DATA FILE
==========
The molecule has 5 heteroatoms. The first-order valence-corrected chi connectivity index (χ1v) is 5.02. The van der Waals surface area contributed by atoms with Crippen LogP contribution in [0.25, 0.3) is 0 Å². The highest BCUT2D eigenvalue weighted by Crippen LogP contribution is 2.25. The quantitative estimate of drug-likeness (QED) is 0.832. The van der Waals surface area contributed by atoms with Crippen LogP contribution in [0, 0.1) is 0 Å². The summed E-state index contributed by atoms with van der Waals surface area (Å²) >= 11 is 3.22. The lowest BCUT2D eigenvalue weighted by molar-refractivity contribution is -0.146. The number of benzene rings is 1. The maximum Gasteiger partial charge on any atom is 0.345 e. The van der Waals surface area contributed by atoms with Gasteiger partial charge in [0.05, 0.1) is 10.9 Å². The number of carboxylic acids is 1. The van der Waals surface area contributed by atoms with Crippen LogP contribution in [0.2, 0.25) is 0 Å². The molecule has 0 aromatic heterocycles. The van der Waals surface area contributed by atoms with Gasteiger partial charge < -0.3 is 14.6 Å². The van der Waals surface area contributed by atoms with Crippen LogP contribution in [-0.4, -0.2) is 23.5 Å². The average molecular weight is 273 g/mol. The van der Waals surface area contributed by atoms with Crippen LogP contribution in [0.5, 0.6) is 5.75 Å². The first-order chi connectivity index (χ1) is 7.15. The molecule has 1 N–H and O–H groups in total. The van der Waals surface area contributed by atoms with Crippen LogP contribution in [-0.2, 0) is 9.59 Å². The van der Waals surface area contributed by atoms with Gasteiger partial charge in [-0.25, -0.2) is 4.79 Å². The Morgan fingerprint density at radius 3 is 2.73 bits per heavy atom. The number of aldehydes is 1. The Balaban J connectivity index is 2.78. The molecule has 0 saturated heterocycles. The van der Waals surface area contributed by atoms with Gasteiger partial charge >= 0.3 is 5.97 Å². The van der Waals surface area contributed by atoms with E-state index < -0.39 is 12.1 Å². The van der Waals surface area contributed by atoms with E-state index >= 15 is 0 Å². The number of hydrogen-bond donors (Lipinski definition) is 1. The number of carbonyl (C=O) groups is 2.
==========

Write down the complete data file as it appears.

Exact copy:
The molecule has 5 heteroatoms. The first-order valence-corrected chi connectivity index (χ1v) is 5.02. The van der Waals surface area contributed by atoms with Crippen LogP contribution in [0.25, 0.3) is 0 Å². The highest BCUT2D eigenvalue weighted by Crippen LogP contribution is 2.25. The quantitative estimate of drug-likeness (QED) is 0.832. The van der Waals surface area contributed by atoms with Crippen LogP contribution in [0, 0.1) is 0 Å². The summed E-state index contributed by atoms with van der Waals surface area (Å²) >= 11 is 3.22. The lowest BCUT2D eigenvalue weighted by molar-refractivity contribution is -0.146. The number of benzene rings is 1. The maximum Gasteiger partial charge on any atom is 0.345 e. The van der Waals surface area contributed by atoms with Gasteiger partial charge in [0.05, 0.1) is 10.9 Å². The number of carboxylic acids is 1. The van der Waals surface area contributed by atoms with Crippen LogP contribution in [0.2, 0.25) is 0 Å². The molecule has 0 aromatic heterocycles. The van der Waals surface area contributed by atoms with Gasteiger partial charge < -0.3 is 14.6 Å². The van der Waals surface area contributed by atoms with Crippen LogP contribution in [-0.4, -0.2) is 23.5 Å². The average molecular weight is 273 g/mol. The van der Waals surface area contributed by atoms with Crippen LogP contribution in [0.5, 0.6) is 5.75 Å². The first-order chi connectivity index (χ1) is 7.15. The molecule has 1 N–H and O–H groups in total. The van der Waals surface area contributed by atoms with Crippen LogP contribution in [-0.2, 0) is 9.59 Å². The van der Waals surface area contributed by atoms with Gasteiger partial charge in [-0.25, -0.2) is 4.79 Å². The Morgan fingerprint density at radius 3 is 2.73 bits per heavy atom. The number of aldehydes is 1. The Balaban J connectivity index is 2.78. The molecule has 0 saturated heterocycles. The van der Waals surface area contributed by atoms with Gasteiger partial charge >= 0.3 is 5.97 Å². The van der Waals surface area contributed by atoms with E-state index < -0.39 is 12.1 Å². The van der Waals surface area contributed by atoms with E-state index >= 15 is 0 Å². The number of hydrogen-bond donors (Lipinski definition) is 1. The number of carbonyl (C=O) groups is 2.